As I said in my previous post, the 2017-2018 school year promises to be a big mess for ATRs, who may be assigned to a position which has not been filled ( because no one wants it) by October 15, 2017. Then these tenured substitutes will be rated under the Danielson Rubric, where anyone, even the most brilliant of employees, can be rated "Developing" or "Ineffective" without any evidence proving their incompetence. As Charlotte Danielson says herself, the Danielson rubric was never supposed to be used for rating senior teachers, only to give new teachers some guidelines on good teaching techniques:

Prohibit The Department of Education Lawyers From Using The Danielson Rubric For Observation Reports and 3020-a Arbitration


So, an ATR in a year-long position can now be rated pursuant to the Danielson rubric and given a bad rating, and zoom! Before you know it, this ATR will be in a 3012-c hearing where termination is  almost always the end result. Why? Because the burden of proof is on the employee - Teacher, Guidance Counselor - to prove that he/she is not guilty of incompetence as opposed to a 3020-a where the Department has the burden of proof to show that you are guilty - and I dont think the Department is very good at that. We usually (but not always, darn it) win our cases.

That is how the NYC DOE solves problems they have created. Fire everybody, start over.

Anyway, see below the webpage for substitute teachers on the DOE site. This page is for non-tenured substitutes, not tenured employees, but employees may want to check this page out after they are terminated as ATRs.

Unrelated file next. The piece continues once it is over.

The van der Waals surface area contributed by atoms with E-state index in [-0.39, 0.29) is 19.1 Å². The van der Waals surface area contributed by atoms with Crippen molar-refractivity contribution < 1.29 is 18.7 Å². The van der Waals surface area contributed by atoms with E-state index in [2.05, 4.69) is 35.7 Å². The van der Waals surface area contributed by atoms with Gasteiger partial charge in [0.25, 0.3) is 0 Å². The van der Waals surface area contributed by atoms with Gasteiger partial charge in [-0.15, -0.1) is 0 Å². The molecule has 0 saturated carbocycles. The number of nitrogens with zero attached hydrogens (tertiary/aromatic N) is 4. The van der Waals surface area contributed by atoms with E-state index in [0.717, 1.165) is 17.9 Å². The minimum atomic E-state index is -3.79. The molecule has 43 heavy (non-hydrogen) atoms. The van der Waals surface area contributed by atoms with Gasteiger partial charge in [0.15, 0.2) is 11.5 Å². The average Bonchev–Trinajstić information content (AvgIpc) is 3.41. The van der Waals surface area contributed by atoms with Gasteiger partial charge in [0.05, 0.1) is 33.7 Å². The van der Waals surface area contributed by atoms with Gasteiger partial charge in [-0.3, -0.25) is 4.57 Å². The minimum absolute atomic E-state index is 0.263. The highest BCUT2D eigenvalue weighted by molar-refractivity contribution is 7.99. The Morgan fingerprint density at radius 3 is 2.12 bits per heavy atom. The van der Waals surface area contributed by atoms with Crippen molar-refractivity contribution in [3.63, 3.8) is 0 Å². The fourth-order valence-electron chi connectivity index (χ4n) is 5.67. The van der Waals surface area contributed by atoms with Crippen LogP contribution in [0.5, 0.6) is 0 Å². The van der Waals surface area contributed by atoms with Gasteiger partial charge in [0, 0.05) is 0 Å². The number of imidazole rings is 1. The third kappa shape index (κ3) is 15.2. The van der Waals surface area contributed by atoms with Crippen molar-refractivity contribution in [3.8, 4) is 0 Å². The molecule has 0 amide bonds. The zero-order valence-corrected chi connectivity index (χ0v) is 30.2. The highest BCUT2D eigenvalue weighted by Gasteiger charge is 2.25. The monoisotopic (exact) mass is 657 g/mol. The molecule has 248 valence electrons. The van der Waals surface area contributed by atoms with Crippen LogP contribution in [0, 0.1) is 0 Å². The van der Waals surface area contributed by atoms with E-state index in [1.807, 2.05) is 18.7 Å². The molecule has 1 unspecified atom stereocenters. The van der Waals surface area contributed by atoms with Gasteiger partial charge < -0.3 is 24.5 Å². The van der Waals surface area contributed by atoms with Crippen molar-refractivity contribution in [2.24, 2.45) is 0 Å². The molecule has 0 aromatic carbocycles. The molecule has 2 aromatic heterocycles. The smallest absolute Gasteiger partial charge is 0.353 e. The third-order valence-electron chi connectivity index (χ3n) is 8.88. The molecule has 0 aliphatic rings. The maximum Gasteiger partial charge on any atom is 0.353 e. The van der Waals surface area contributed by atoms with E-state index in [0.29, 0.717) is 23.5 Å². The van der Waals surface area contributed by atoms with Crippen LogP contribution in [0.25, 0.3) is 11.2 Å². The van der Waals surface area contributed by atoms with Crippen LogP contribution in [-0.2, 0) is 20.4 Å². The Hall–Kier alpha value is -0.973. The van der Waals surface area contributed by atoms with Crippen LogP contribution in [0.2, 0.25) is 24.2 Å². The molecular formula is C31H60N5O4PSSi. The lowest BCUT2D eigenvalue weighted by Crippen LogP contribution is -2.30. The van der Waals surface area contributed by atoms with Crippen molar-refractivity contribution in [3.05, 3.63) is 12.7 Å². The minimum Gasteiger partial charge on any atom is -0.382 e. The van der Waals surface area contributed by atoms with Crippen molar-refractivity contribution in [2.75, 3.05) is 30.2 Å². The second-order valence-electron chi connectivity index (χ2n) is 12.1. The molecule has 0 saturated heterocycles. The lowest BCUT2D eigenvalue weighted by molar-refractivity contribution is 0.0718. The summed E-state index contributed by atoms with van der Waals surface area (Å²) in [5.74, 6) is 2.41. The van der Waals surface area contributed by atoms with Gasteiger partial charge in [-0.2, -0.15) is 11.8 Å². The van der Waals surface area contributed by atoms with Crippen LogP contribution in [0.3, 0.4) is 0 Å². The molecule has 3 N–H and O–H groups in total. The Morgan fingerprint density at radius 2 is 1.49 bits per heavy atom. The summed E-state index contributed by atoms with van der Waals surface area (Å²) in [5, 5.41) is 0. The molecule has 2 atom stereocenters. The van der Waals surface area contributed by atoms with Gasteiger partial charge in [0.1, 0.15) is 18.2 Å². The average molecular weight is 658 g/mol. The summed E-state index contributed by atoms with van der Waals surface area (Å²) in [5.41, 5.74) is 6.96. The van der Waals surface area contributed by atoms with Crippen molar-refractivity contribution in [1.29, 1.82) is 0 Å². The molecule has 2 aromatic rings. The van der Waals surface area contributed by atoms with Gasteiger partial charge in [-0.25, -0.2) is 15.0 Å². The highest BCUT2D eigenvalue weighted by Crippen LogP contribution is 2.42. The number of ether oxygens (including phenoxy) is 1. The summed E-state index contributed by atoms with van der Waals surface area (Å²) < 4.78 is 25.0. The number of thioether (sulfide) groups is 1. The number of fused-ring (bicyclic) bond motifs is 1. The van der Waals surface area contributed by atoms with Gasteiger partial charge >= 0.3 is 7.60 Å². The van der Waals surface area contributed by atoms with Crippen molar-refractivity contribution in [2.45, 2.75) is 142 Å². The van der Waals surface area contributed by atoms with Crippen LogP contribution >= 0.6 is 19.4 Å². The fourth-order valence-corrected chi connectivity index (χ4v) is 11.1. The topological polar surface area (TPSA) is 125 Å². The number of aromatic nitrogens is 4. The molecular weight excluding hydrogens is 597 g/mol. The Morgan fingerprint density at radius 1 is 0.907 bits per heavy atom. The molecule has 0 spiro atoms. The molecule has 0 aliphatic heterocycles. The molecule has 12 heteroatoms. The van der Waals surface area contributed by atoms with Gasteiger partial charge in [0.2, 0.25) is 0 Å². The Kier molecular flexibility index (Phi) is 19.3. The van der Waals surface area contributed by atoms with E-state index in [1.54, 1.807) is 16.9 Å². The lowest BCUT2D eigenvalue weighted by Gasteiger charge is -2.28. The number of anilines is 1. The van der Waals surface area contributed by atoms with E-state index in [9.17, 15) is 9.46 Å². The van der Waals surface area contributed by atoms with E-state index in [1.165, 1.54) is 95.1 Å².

Betsy Combier
 betsy.combier@gmail.com
Editor, NYC Rubber Room Reporter
Editor, Parentadvocates.org
Editor, New York Court Corruption
Editor, National Public Voice
Editor, NYC Public Voice
Editor, Inside 3020-a Teacher Trials


Human Resources

Substitute/Per Diem Teachers

Currently Employed Substitutes


Substitute Teacher Nominations are Closed


The Nomination Process

Applications for Substitute Teaching positions are only made available to individuals who have been nominated by a school principal, using our online process. Each school may nominate candidates for the position based upon the prevailing or projected vacancies (i.e., number, location, schedule, etc.) and the special requirements for some positions (e.g., foreign language proficiency, math, science, certification in physical education, etc.). If you are interested in becoming a Substitute Teacher, contact the school(s) of your choice directly.

Responsibilities of the Substitute Teacher

Substitute Teachers are utilized by the New York City Public Schools, on an as-needed basis, to cover the classroom in the absence of the regular (fulltime) Teachers.  The primary role of the Substitute Teacher is to continue student learning along the continuum, established by the absent full-time teacher.  The responsibilities of the Substitute Teacher in the classroom may include, but are not limited to, the following:

• Planning lessons
• Teaching students
• Managing the classroom
• Performing administrative tasks
• Promoting positive student behavior
• Ensuring the safety and security of the students

Pay Rate

Substitute Teachers, providing day-to-day service, are paid at the per diem contractual rate of $176.21 (as of May 2017), for the actual days worked; they do not receive any benefits.  Click, for more information about the Per Diem Payroll Frequently Asked Questions.

Substitute Teachers are represented by the United Federation of Teachers (UFT).